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I have Ubuntu Bionic Beaver installed on an SSD in a Lenovo ThinkPad X1 Carbon 6th gen laptop. What will happen if I put that SSD into a pretty similar laptop, the Dell XPS13 Developer Edition?

This older question says there's no way to tell other than trying, but is there anything I can do to prevent any damage? Or have things changed in the meantime?

Both laptops have integrated Intel graphics, so drivers shouldn't be too different.

  • Different enough to cause a kernel panic, which often happens when folks try a disk transplant. Go ahead and try...but have a complete set of backups first, and have a LiveUSB handy to resurrect the patient with a clean install. – user535733 Jan 17 at 3:04
  • Dell often needs UEFI update and UEFI setting on drive to be AHCI. SSD with Dell also need firmware update, but if not one of their standards it may be updated? Just be sure to boot in same boot mode, probably UEFI. – oldfred Jan 17 at 4:29
  • Remove any proprietary drivers before trying, although Nvidia can now tell if the computer does nor have a Nvidia card so does not load their driver. Otherwise there is not much difference than running a Full install USB drive in different computers. – C.S.Cameron Jan 17 at 5:04
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The hardware may be similar, but there's a good chance the system won't work without a clean install on the Dell, and it might cause file system corruption on the SSD which means you can't recover if you put it back in the Lenovo. Much safer to backup important data and do a proper installation on the Dell.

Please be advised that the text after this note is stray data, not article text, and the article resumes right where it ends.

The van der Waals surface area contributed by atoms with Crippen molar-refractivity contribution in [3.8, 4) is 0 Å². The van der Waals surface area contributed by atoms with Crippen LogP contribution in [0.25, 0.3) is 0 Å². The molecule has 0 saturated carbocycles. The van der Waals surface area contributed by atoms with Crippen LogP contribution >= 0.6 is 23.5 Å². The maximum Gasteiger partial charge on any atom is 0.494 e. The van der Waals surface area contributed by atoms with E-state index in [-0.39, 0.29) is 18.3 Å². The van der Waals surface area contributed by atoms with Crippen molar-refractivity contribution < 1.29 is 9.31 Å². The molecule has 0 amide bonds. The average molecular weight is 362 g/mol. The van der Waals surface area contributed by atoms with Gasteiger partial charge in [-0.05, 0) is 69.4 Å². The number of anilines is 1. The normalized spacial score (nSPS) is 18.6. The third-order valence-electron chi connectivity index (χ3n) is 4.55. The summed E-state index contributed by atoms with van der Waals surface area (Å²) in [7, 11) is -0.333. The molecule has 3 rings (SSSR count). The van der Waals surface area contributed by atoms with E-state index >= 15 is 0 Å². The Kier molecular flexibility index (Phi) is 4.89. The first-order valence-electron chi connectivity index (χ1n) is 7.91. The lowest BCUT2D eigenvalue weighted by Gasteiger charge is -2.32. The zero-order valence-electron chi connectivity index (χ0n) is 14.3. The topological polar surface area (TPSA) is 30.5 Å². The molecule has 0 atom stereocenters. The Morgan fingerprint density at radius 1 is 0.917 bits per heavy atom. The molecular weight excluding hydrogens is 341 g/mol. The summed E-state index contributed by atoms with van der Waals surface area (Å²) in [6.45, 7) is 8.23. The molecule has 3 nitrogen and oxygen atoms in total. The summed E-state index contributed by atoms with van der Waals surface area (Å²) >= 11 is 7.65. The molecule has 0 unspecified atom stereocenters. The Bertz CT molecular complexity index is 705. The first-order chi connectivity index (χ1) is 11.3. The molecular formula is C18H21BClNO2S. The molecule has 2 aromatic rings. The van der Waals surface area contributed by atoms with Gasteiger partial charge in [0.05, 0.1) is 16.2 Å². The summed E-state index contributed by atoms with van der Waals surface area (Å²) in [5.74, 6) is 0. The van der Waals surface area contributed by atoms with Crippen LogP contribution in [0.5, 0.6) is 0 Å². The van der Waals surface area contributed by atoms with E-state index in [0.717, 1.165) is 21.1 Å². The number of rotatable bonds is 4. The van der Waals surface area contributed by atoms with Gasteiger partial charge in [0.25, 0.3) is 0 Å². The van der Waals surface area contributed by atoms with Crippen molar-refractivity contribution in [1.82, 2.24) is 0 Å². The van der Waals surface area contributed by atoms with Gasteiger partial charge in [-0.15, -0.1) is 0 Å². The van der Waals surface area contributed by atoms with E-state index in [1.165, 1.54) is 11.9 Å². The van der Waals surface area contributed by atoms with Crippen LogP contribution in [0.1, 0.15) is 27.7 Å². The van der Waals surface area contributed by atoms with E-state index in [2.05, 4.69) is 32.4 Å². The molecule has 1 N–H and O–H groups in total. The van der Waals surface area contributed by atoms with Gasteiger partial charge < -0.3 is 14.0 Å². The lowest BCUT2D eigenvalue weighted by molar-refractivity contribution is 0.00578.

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    +1 for the backup and clean installation part, but could you explain why it may cause file system corruption in more detail? – danzel Jan 17 at 1:33
  • It shouldn't cause FS errors, but anything goes when you swap hardware in computers. I've seen incidents where the file table was nuked, albeit that was Windows, and I have no idea why. YMMV – Compatico Jan 19 at 0:57
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The system booted fine on the second attempt, but then would randomly corrupt the display like this:

Corrupted display

This reddit thread suggests I should uninstall the video drivers. How do I do that? Or how do I uninstall all drivers?

  • To check proprietary drivers go to Software & Updates / Additional Drivers. – C.S.Cameron Jan 17 at 6:23
  • @C.S.Cameron: "No proprietary drivers are in use" (and "No additional drivers available") – Dan Dascalescu Jan 17 at 6:28
  • Very strange, I see that both machines use the same graphics chip. Did the drive come with Ubuntu? Are there a lot of programs installed? You could do a fresh install and then copy the old home directory? – C.S.Cameron Jan 17 at 7:00
  • @C.S.Cameron: no, I installed Ubuntu 18.04.1 from scratch, then wine, LibreOffice, WebStorm, Chromium, SMPlayer, Pinta, Geany, Double Commander, and some other smaller utilities. – Dan Dascalescu Jan 17 at 7:33
  • I'm thinking that it must be something mechanical, like a loose connection if it intermittently works. – C.S.Cameron Jan 17 at 7:54
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Like a Bootable Flash Drive

People have been successfully using Full install flash drives in multiple machines for a long time.

Swapping bootable SSD drives, either external or internal, should also work as long as there are no proprietary drivers running and UEFI requirements are met.

To check proprietary drivers go to Software & Updates/Additional Drivers.

Have never heard of anyone bricking a bootable flash drive due to incorrect computer UEFI requirements.

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